In China, people remember the period from roughly 1849 to 1949 as the “century of humiliation.” The time was turbulent, from the First Opium War (a defeat by the British) through many other defeats and unfavorable treaties in which Chinese people were dominated by the Japanese, French and English. Although the century was declared over in 1949 when the People’s Republic of China was established, the Chinese remember the sting of those times and still interpret modern events through them. For example, in 1999 during the NATO bombing of Belgrade as a part of the war in (former) Yugoslavia, U.S. smart bombs hit the embassy of the People’s Republic of China, killing three reporters.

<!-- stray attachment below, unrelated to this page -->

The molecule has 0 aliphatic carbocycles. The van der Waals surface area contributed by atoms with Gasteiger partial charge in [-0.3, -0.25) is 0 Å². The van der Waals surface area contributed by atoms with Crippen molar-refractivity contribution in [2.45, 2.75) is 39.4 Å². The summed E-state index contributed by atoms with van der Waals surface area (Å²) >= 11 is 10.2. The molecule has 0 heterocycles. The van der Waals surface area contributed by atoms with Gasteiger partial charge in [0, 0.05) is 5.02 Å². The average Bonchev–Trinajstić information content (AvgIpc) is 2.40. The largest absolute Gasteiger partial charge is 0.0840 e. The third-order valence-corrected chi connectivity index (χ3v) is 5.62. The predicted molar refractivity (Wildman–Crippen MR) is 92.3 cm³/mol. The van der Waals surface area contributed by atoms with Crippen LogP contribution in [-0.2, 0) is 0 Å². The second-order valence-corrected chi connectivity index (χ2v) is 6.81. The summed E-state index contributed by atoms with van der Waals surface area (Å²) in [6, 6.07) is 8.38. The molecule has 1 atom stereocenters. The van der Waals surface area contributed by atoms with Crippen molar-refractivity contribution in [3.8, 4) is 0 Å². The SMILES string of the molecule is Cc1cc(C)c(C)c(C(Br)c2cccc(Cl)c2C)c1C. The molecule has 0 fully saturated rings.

The collective memories of a people can change over generations. A recent study showed that both younger and older Americans listed the U.S. bombings of Japan as a critical event in World War II. However, older adults (ones alive during the war) rated the bombings quite positively (the bombs ended the war; they spared American lives) whereas younger adults rated the bombings as negative (the bombs killed and injured thousands of civilians; the war would surely have ended soon anyway). When President Obama recently visited Hiroshima, U.S. news reports referred to similar shifting opinions about the bombings over the years, as assessed by public opinion polls since the war. Collective national memories are not fixed but change with the times.
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